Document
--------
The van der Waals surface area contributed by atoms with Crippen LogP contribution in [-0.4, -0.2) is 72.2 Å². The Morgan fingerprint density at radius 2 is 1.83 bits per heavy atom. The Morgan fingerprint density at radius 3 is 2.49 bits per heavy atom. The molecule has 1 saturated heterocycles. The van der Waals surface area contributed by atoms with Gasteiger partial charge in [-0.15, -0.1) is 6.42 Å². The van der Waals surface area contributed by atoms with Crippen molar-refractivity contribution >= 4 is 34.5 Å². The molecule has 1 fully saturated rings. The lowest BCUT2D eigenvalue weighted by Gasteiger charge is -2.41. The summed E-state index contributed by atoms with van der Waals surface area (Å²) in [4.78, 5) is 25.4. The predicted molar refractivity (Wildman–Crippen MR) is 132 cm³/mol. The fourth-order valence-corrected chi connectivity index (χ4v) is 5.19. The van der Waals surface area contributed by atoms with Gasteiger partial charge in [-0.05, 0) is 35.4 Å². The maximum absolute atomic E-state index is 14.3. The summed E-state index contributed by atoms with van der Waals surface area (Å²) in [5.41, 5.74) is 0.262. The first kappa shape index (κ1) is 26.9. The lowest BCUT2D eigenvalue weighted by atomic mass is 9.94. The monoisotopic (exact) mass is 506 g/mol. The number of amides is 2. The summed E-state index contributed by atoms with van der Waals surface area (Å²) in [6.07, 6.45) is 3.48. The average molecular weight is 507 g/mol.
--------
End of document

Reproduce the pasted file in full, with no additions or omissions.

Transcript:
The van der Waals surface area contributed by atoms with Crippen LogP contribution in [-0.4, -0.2) is 72.2 Å². The Morgan fingerprint density at radius 2 is 1.83 bits per heavy atom. The Morgan fingerprint density at radius 3 is 2.49 bits per heavy atom. The molecule has 1 saturated heterocycles. The van der Waals surface area contributed by atoms with Gasteiger partial charge in [-0.15, -0.1) is 6.42 Å². The van der Waals surface area contributed by atoms with Crippen molar-refractivity contribution >= 4 is 34.5 Å². The molecule has 1 fully saturated rings. The lowest BCUT2D eigenvalue weighted by Gasteiger charge is -2.41. The summed E-state index contributed by atoms with van der Waals surface area (Å²) in [4.78, 5) is 25.4. The predicted molar refractivity (Wildman–Crippen MR) is 132 cm³/mol. The fourth-order valence-corrected chi connectivity index (χ4v) is 5.19. The van der Waals surface area contributed by atoms with Gasteiger partial charge in [-0.05, 0) is 35.4 Å². The maximum absolute atomic E-state index is 14.3. The summed E-state index contributed by atoms with van der Waals surface area (Å²) in [5.41, 5.74) is 0.262. The first kappa shape index (κ1) is 26.9. The lowest BCUT2D eigenvalue weighted by atomic mass is 9.94. The monoisotopic (exact) mass is 506 g/mol. The number of amides is 2. The summed E-state index contributed by atoms with van der Waals surface area (Å²) in [6.07, 6.45) is 3.48. The average molecular weight is 507 g/mol.